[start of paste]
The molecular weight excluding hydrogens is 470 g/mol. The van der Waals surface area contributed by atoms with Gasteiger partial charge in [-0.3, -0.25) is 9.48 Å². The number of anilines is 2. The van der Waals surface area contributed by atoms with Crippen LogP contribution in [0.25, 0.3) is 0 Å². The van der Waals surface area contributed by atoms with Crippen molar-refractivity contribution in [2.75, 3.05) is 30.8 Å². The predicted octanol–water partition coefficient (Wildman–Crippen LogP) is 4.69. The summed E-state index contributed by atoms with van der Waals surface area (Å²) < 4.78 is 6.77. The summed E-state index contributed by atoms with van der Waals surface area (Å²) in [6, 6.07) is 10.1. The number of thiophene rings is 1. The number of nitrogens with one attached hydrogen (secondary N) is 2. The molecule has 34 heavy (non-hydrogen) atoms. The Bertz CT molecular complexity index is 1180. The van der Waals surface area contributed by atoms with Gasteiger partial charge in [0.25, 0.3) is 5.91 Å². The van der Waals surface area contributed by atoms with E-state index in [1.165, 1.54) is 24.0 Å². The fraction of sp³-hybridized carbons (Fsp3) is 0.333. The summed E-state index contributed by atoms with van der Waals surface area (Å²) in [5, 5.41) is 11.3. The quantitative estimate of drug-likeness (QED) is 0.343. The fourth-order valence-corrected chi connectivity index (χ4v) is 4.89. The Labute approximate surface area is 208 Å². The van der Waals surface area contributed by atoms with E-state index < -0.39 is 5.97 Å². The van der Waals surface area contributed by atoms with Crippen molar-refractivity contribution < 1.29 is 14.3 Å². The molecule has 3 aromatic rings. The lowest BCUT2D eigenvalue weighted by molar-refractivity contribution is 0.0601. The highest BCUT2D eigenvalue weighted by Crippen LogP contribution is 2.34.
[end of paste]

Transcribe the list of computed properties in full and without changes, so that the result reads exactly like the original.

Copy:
The molecular weight excluding hydrogens is 470 g/mol. The van der Waals surface area contributed by atoms with Gasteiger partial charge in [-0.3, -0.25) is 9.48 Å². The number of anilines is 2. The van der Waals surface area contributed by atoms with Crippen LogP contribution in [0.25, 0.3) is 0 Å². The van der Waals surface area contributed by atoms with Crippen molar-refractivity contribution in [2.75, 3.05) is 30.8 Å². The predicted octanol–water partition coefficient (Wildman–Crippen LogP) is 4.69. The summed E-state index contributed by atoms with van der Waals surface area (Å²) < 4.78 is 6.77. The summed E-state index contributed by atoms with van der Waals surface area (Å²) in [6, 6.07) is 10.1. The number of thiophene rings is 1. The number of nitrogens with one attached hydrogen (secondary N) is 2. The molecule has 34 heavy (non-hydrogen) atoms. The Bertz CT molecular complexity index is 1180. The van der Waals surface area contributed by atoms with Gasteiger partial charge in [0.25, 0.3) is 5.91 Å². The van der Waals surface area contributed by atoms with E-state index in [1.165, 1.54) is 24.0 Å². The fraction of sp³-hybridized carbons (Fsp3) is 0.333. The summed E-state index contributed by atoms with van der Waals surface area (Å²) in [5, 5.41) is 11.3. The quantitative estimate of drug-likeness (QED) is 0.343. The fourth-order valence-corrected chi connectivity index (χ4v) is 4.89. The Labute approximate surface area is 208 Å². The van der Waals surface area contributed by atoms with E-state index < -0.39 is 5.97 Å². The van der Waals surface area contributed by atoms with Crippen molar-refractivity contribution < 1.29 is 14.3 Å². The molecule has 3 aromatic rings. The lowest BCUT2D eigenvalue weighted by molar-refractivity contribution is 0.0601. The highest BCUT2D eigenvalue weighted by Crippen LogP contribution is 2.34.